So as the infamous Valentine’s Day approaches, I’ve spent some time talking to my male friends about just what this date means to them. If you take these guys as a sample of the male population, some of them are surprisingly romantics at heart. One source told me, “I mean like, I feel like it’s my obligation as a man to give a girl something. Like on Father’s Day, you give your dad something. On Mother’s Day, you give your mother something, and on Valentine’s Day, you give a girl something.”
Yeah, they’re just a bunch of softies. Another source told me, “I'm a romantic. I've never done much for Valentine’s Day, but I've always wanted to. It just seems when that time of year comes around, I'm a single man. But when I'm with someone, it means more. If I had a choice, I'd rather be in a relationship than single on Valentine’s Day.”
Well, boyo, I think we’re all a little bit in that boat. One way we refer to Valentine’s Day in the States is Single Awareness Day. Valentine’s Day really isn’t as fun for those of us who watch other girls receive flowers and cards and kisses. So we end up putting on a movie where the relationship ends… to feel better about ourselves (Titanic and Romeo and Juliet are both top contenders).
However, most of my guy friends told me the same thing: Valentine’s Day is over-commercialized. It didn’t used to be this way, though. There’s a legend surrounding Valentine’s Day from way back in the day when Roman emperors sat on their thrones and had grapes fed to them. The legend goes that Emperor Claudius II decreed that his soldiers weren’t allowed to marry, believing that marriage made men become soft (I think it’s really a diet of pizza and beer that does that but hey, each to his own) and un-masculine (hello, soldiers? They kill people for a living). There was a priest named Valentine however, who married these young men in secret. When Claudius found out, he understandably flipped his lid, had Valentine arrested, and threw him in jail. (Thanks, Wikipedia.)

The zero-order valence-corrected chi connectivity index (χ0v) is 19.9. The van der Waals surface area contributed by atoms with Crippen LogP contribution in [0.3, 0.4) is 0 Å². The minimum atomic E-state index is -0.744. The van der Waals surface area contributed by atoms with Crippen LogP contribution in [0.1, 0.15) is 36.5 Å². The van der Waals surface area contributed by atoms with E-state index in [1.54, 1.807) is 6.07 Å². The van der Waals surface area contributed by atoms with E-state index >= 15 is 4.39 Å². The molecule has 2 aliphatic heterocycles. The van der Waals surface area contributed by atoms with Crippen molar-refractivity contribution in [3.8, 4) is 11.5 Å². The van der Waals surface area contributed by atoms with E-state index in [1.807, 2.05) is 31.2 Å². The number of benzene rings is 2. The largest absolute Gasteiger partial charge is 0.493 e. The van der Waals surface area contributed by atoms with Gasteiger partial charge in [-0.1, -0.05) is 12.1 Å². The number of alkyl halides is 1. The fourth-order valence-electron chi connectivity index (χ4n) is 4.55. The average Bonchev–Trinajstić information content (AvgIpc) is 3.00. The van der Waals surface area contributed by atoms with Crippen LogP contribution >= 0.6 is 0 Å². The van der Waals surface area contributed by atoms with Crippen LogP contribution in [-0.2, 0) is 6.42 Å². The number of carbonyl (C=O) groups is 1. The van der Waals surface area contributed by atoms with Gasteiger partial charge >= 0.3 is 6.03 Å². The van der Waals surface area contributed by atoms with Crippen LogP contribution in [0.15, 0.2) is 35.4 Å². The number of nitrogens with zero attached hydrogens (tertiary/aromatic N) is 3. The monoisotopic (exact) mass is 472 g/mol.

So, that’s the foundation for Valentine’s Day. Romantic, right? But since then, it’s grown into a “holiday” of almost epic proportions: “something that the stores have made up so they can sell more stuff. And all the boyfriends have a lot of pressure to do things and all the girls compare and you know that and you want to be the one that does the best,” according to one of my male sources. Of course, he’s right, and we girls know that. We do put a ton of pressure on them in order to make Valentine’s Day special. But we shouldn’t. I mean, back when Claudius was still kicking it, young women were willing to marry their loves in secret and in danger, with no material gain or anything, and then they had to watch their husbands go off to war. Where’s that kind of love nowadays?
I had to agree with one of my sources when he said Valentine’s Day is “a bit b*llocks. It’s hyped up, it’s commercialised, and it’s a waste of time.” Of course, I’m also single so I might be a tad biased. But really, girls, think of it this way. Do you really want your sweetie to only do nice things one day a year because he has to? Or would you rather him do little romantic things throughout the year just because he loves you? Take it from this guy: “Buy a heart-shaped chocolate and this doesn’t show your love at all. I don’t need a day to actually show a girl that I love her. I try to avoid Valentine’s Day, so I give a girl something at midnight the day after.” I think that’s more romantic than an over-the-top gesture on February 14th.